Ducks, Newburyport — Lucy Ellmann


For the last five years, I have succeeded in reading all shortlisted books for the prize before the winner was announced. In the past couple of years, I have managed to cram in the longlist as well. This year I failed. And the reason is Ducks, Newburyport.

Ducks, Newburyport is long, sitting at around 1,000 pages. It’s also a very demanding read. With a small handful of interruptions, it’s one uninterrupted stream of consciousness with no periods or paragraph breaks to give you time to breath. I have made it a third of the way through so far and unfortunately am unlikely to get further before the announcement of the winner tomorrow.

And this is a pity. Because Ducks, Newburyport is incredible. And I think it should win.

Ellmann has done something in this book that I don’t think I’ve seen before. She has taken a character (an unnamed woman in Ohio juggling her family commitments and home-based pie baking services, building up to a cocktail party she is not looking forward to) and rendered her perfectly on the page. In essence, the whole book is this woman’s thoughts as she is having them, so it’s almost entirely either her responding to stimuli such as news or what’s go on around her, or free-wheeling associations between ideas and memories prompted by the thought immediately prior. There’s virtually no narrative.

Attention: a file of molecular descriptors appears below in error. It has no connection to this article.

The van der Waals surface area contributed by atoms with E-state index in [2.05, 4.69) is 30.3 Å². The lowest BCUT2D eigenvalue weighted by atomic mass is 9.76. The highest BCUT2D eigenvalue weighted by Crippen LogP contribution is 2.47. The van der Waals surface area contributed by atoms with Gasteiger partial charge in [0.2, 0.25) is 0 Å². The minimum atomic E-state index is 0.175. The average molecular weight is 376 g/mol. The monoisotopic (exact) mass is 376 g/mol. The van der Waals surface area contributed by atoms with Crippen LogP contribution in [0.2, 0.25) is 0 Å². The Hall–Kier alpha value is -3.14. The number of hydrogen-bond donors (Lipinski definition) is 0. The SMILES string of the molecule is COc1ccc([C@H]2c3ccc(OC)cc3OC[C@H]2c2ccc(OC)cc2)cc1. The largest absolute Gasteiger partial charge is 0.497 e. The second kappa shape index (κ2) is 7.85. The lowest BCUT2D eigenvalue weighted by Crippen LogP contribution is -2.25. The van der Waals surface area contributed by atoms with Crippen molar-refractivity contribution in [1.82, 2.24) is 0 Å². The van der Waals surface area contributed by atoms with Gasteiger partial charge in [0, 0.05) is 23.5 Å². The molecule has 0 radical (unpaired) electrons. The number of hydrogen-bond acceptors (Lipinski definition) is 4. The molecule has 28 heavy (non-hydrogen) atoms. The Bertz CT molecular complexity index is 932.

The entire exercise could have been a disaster. I don’t much like stream-of-consciousness writing at the best of times, and I was skeptical that anyone could sustain compelling prose of this sort for so long. Ellmann manages to do so (with the obvious caveat that I’m a third of the way through). Her character is captivating and funny and feels utterly real.

The obvious point of comparison is with Ulysses. Ellmann’s father, Richard Ellmann, wrote probably the definitive biography of Joyce and I can hardly imagine his daughter is unfamiliar with the work. But whereas Ulysses puts weight on style and wears its literary influences on its sleeve, Ellmann’s style is far more subtle, revolving around choice turns of phrase and never losing sight of the person at its heart. It’s remarkable. And I think one of the finest pieces of writing I’ve read in years.

I have nothing more to say. Ducks, Newburyport is superb. Easily my favourite book this year from on the shortlist and off it. Possibly my favourite book of the past five years. And I am looking forward to continuing to enjoy its company for the remaining two thirds. Much as I dislike rooting for a book I haven’t finished, the experience of reading this is simply too good to rush.

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